Barron’s developing mythos also gains steam in Occultation. From the heartbreaking first story, “The Forest,” in which we meet the mysterious Dr. Toshi Ryoko, who seems to have a line on the horrors in store for the human race, to “Mysterium Tremendum,” in which Barron's cthonic cult sprouts a text of its own – The Black Guide, a rare guidebook through the more unpleasant nether regions of Washington State. Following its lead, a group of weekend outdoorsmen stumble into a special kind of hell, one which contains revenants from their own troubled histories.
My favorite in the collection is the masterful haunted house story “The Broadsword.” This was the one that made me leave the lights on. Set in a Victorian apartment building which has seen better days, this is where we finally learn the name of the horror haunting Barron’s mythic landscape: the "children of Old Leech" have come out to play, and you will not forget them anytime soon. And once you have met, they will not forget you, either. Prepare to see a good deal more of them.
Tuesday, July 17, 2012
Justin Evans' The White Devil was among my favorite books of 2011.
When rebellious seventeen year-old Andrew Taylor is packed off to do his senior year abroad at England's venerable and prestigious Harrow boarding school in hopes of restoring his tarnished record, he knows it will be a strange new experience. What he doesn't anticipate is that his arrival will be the catalyst for a series of eerie and deadly events which are -- somehow -- related to one of Harrow's most notorious alumni: the boy who would become the "mad, bad and dangerous to know" Lord Byron.
Part literary mystery and part ghost story, The White Devil is suspenseful, literate, creepy and melancholy all at once. And, while I thoroughly enjoyed Evans' debut novel, A Good and Happy Child, I think that with his second he has definitely become an author to watch.
I devoured Robert Dunbar’s excellent Martyrs & Monsters almost entirely at one sitting. A collection of short works, the stories in this book are so various in tone and style that it almost felt as if I were reading an anthology of tales by many different authors. Okay, that’s not entirely true, as some of the stories are intended to expand upon or follow others, but the scope is truly impressive. Ranging from simply melancholy to outright tragic, from splatterpunk to whimsy, the primary commonalities are a graceful economy of language and an uncanny insight into the deepest and strangest parts of the human animal.
The absolute standout of Martyrs & Monsters would have to be the creepily lyrical “Mal de Mer,” which reminded me, weirdly, of both Ramsay Campbell’s incredibly disturbing “The Voice of the Beach” and the heartbreaking The Awakening by Kate Chopin. Strange bedfellows, indeed, but this story of repression and release, desire, disappointment, fear and compulsion, contains perhaps my favorite lines in the book, ones which immediately reveal the soul of the protagonist: “In her younger years . . . her essential lack of warmth had discouraged colleagues from bonding with her. It had that effect on most people. Yet she believed herself not to be entirely lacking in empathy, only in its myriad pitying applications and ubiquitous expressions, which she considered both squalid and pointless.” (Maybe this just reminds me a little bit of me.)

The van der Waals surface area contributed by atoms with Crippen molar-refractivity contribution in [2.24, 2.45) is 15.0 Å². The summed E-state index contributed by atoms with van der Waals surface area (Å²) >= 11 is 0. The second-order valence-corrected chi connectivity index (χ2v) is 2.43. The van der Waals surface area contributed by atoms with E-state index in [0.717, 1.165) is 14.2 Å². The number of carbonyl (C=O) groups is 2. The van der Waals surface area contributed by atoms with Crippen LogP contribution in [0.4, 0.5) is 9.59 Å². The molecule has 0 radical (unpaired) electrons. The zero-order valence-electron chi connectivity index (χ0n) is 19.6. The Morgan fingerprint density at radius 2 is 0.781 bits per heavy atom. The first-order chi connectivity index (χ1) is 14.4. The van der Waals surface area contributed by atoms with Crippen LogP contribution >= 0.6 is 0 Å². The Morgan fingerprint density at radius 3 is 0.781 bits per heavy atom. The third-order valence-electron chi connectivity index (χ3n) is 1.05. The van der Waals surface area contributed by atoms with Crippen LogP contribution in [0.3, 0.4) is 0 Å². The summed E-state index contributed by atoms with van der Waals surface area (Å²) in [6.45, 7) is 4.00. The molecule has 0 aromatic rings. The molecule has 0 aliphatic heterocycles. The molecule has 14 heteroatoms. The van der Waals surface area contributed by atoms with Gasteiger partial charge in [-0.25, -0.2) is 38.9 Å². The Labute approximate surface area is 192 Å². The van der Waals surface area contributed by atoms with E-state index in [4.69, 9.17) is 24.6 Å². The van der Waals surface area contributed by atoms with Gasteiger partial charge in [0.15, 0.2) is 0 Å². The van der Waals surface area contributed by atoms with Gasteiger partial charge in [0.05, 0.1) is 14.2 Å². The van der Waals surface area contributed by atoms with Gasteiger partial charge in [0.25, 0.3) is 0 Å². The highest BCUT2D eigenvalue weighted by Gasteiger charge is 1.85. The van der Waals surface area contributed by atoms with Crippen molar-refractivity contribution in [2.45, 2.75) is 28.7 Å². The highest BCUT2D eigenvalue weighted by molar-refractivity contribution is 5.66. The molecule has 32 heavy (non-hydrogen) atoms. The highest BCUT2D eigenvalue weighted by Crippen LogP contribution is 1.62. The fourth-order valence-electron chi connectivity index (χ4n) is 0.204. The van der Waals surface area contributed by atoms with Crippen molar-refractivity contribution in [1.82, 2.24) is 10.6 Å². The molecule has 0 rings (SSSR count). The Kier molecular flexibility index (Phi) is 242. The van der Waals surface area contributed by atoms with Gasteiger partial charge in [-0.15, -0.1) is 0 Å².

On the other hand, the punchy gross-out of “Saturday Night Fights” is all rock & roll, splatterpunk and 50s B-movie, rolled together in one juicy and satisfying package. You’ve got to love a story that begins “By the time the two of them woke up, their friends had already met with disgusting deaths. But then they both slept pretty late that day.” And the monster? Personal phobias notwithstanding, just ew.
“Gray Soil” and “Red Soil,” two of the linking stories, are told in simple, almost mythic language. Together, they uncover the blood-soaked history of a desolate place – the first a story of a mother’s brutal sacrifice, the second a tale of unchecked appetites, human and otherwise, and again of hard choices made for the sake of loved ones.
Other favorites include “The Folly,” a southern gothic almost-spoof which involves an eccentric family, Bigfoot, and a house shaped like an alligator; “High Rise,” the story of a nymphomaniac ghost and her victim(s); and “Killing Billie’s Boys,” an oddball tale of warring witches and their rent-boy catspaws.
And, despite my going on, that’s fewer than half of the stories in Martyrs & Monsters, each one unique and haunting. Half a star off for my only complaint (and it’s not that dire), the sometimes distracting typos, of which there were many. Possibly this is just a side-effect of the e-book format, and almost certainly out of the author’s hands, but it’s the kind of thing that can break the spell of an otherwise compelling narrative. At any rate, I look forward to reading more from Robert Dunbar, a truly literary fabulist.